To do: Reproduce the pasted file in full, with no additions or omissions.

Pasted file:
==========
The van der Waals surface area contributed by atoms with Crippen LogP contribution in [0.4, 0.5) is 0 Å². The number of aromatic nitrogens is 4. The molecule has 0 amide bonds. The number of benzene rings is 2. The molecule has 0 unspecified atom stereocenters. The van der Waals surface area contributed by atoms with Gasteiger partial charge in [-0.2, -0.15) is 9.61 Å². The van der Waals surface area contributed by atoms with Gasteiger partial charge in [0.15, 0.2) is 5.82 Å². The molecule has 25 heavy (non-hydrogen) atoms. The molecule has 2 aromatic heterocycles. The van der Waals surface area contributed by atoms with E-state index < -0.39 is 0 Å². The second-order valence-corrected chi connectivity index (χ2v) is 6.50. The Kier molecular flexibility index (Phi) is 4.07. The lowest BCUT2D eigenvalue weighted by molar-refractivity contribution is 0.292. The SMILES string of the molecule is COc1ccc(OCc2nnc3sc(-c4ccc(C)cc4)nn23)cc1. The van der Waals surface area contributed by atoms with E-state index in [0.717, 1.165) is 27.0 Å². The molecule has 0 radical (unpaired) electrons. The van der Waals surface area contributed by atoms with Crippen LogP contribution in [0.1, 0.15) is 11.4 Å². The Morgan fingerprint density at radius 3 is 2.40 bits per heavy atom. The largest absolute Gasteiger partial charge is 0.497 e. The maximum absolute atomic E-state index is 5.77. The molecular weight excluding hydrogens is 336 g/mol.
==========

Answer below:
The van der Waals surface area contributed by atoms with Crippen LogP contribution in [0.4, 0.5) is 0 Å². The number of aromatic nitrogens is 4. The molecule has 0 amide bonds. The number of benzene rings is 2. The molecule has 0 unspecified atom stereocenters. The van der Waals surface area contributed by atoms with Gasteiger partial charge in [-0.2, -0.15) is 9.61 Å². The van der Waals surface area contributed by atoms with Gasteiger partial charge in [0.15, 0.2) is 5.82 Å². The molecule has 25 heavy (non-hydrogen) atoms. The molecule has 2 aromatic heterocycles. The van der Waals surface area contributed by atoms with E-state index < -0.39 is 0 Å². The second-order valence-corrected chi connectivity index (χ2v) is 6.50. The Kier molecular flexibility index (Phi) is 4.07. The lowest BCUT2D eigenvalue weighted by molar-refractivity contribution is 0.292. The SMILES string of the molecule is COc1ccc(OCc2nnc3sc(-c4ccc(C)cc4)nn23)cc1. The van der Waals surface area contributed by atoms with E-state index in [0.717, 1.165) is 27.0 Å². The molecule has 0 radical (unpaired) electrons. The van der Waals surface area contributed by atoms with Crippen LogP contribution in [0.1, 0.15) is 11.4 Å². The Morgan fingerprint density at radius 3 is 2.40 bits per heavy atom. The largest absolute Gasteiger partial charge is 0.497 e. The maximum absolute atomic E-state index is 5.77. The molecular weight excluding hydrogens is 336 g/mol.